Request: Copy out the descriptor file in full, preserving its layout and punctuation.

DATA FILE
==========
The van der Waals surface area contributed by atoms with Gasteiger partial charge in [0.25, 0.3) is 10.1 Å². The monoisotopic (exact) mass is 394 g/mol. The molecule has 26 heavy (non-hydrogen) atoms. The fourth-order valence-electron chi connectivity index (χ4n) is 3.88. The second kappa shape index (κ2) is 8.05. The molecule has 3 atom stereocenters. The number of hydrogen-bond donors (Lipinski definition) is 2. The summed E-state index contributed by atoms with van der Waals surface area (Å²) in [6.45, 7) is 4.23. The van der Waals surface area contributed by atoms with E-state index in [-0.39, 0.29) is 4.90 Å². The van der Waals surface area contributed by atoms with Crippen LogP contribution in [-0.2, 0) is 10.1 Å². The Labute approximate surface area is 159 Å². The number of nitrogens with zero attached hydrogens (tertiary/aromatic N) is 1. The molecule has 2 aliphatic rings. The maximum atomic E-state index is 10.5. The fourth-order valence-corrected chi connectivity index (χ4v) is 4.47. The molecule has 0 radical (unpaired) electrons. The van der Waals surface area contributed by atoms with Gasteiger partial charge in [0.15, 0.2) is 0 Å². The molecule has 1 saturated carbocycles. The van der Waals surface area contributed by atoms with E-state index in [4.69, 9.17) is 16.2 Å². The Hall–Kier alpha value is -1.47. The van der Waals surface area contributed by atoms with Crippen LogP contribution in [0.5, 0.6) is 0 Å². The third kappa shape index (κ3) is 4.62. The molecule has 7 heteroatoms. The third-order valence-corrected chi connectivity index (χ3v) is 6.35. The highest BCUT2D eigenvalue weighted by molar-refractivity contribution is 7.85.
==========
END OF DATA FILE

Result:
The van der Waals surface area contributed by atoms with Gasteiger partial charge in [0.25, 0.3) is 10.1 Å². The monoisotopic (exact) mass is 394 g/mol. The molecule has 26 heavy (non-hydrogen) atoms. The fourth-order valence-electron chi connectivity index (χ4n) is 3.88. The second kappa shape index (κ2) is 8.05. The molecule has 3 atom stereocenters. The number of hydrogen-bond donors (Lipinski definition) is 2. The summed E-state index contributed by atoms with van der Waals surface area (Å²) in [6.45, 7) is 4.23. The van der Waals surface area contributed by atoms with E-state index in [-0.39, 0.29) is 4.90 Å². The van der Waals surface area contributed by atoms with Crippen LogP contribution in [-0.2, 0) is 10.1 Å². The Labute approximate surface area is 159 Å². The number of nitrogens with zero attached hydrogens (tertiary/aromatic N) is 1. The molecule has 2 aliphatic rings. The maximum atomic E-state index is 10.5. The fourth-order valence-corrected chi connectivity index (χ4v) is 4.47. The molecule has 0 radical (unpaired) electrons. The van der Waals surface area contributed by atoms with Gasteiger partial charge in [0.15, 0.2) is 0 Å². The molecule has 1 saturated carbocycles. The van der Waals surface area contributed by atoms with E-state index in [4.69, 9.17) is 16.2 Å². The Hall–Kier alpha value is -1.47. The van der Waals surface area contributed by atoms with Crippen LogP contribution in [0.5, 0.6) is 0 Å². The third kappa shape index (κ3) is 4.62. The molecule has 7 heteroatoms. The third-order valence-corrected chi connectivity index (χ3v) is 6.35. The highest BCUT2D eigenvalue weighted by molar-refractivity contribution is 7.85.